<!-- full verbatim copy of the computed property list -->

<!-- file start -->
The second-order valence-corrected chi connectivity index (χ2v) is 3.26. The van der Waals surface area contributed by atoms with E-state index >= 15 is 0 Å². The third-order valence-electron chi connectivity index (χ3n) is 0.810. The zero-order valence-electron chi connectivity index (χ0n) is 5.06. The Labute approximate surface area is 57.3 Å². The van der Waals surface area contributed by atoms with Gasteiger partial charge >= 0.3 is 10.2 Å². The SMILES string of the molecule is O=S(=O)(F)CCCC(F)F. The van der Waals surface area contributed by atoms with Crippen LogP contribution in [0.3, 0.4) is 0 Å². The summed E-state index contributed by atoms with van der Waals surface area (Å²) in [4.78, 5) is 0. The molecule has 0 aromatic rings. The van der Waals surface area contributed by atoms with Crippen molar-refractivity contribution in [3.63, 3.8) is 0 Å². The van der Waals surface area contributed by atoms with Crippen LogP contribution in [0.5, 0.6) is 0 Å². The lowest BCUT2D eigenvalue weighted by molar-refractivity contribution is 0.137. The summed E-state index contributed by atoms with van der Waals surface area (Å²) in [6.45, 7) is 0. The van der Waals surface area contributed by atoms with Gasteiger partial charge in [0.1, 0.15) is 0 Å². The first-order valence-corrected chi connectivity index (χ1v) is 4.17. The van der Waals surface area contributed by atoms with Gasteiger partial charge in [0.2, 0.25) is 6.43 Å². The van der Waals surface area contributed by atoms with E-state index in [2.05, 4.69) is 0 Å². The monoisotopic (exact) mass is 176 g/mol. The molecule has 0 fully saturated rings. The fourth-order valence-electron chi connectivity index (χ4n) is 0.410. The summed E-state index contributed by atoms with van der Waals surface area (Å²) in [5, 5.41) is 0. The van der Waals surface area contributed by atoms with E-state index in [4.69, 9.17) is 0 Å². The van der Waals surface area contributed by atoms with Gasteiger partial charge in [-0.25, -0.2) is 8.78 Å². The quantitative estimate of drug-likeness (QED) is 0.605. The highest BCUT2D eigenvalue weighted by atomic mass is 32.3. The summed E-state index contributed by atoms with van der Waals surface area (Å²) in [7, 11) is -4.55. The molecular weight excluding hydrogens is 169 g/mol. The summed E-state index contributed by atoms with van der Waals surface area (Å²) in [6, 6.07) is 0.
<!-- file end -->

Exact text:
The second-order valence-corrected chi connectivity index (χ2v) is 3.26. The van der Waals surface area contributed by atoms with E-state index >= 15 is 0 Å². The third-order valence-electron chi connectivity index (χ3n) is 0.810. The zero-order valence-electron chi connectivity index (χ0n) is 5.06. The Labute approximate surface area is 57.3 Å². The van der Waals surface area contributed by atoms with Gasteiger partial charge >= 0.3 is 10.2 Å². The SMILES string of the molecule is O=S(=O)(F)CCCC(F)F. The van der Waals surface area contributed by atoms with Crippen LogP contribution in [0.3, 0.4) is 0 Å². The summed E-state index contributed by atoms with van der Waals surface area (Å²) in [4.78, 5) is 0. The molecule has 0 aromatic rings. The van der Waals surface area contributed by atoms with Crippen molar-refractivity contribution in [3.63, 3.8) is 0 Å². The van der Waals surface area contributed by atoms with Crippen LogP contribution in [0.5, 0.6) is 0 Å². The lowest BCUT2D eigenvalue weighted by molar-refractivity contribution is 0.137. The summed E-state index contributed by atoms with van der Waals surface area (Å²) in [6.45, 7) is 0. The van der Waals surface area contributed by atoms with Gasteiger partial charge in [0.1, 0.15) is 0 Å². The first-order valence-corrected chi connectivity index (χ1v) is 4.17. The van der Waals surface area contributed by atoms with Gasteiger partial charge in [0.2, 0.25) is 6.43 Å². The van der Waals surface area contributed by atoms with E-state index in [2.05, 4.69) is 0 Å². The monoisotopic (exact) mass is 176 g/mol. The molecule has 0 fully saturated rings. The fourth-order valence-electron chi connectivity index (χ4n) is 0.410. The summed E-state index contributed by atoms with van der Waals surface area (Å²) in [5, 5.41) is 0. The van der Waals surface area contributed by atoms with E-state index in [4.69, 9.17) is 0 Å². The van der Waals surface area contributed by atoms with Gasteiger partial charge in [-0.25, -0.2) is 8.78 Å². The quantitative estimate of drug-likeness (QED) is 0.605. The highest BCUT2D eigenvalue weighted by atomic mass is 32.3. The summed E-state index contributed by atoms with van der Waals surface area (Å²) in [7, 11) is -4.55. The molecular weight excluding hydrogens is 169 g/mol. The summed E-state index contributed by atoms with van der Waals surface area (Å²) in [6, 6.07) is 0.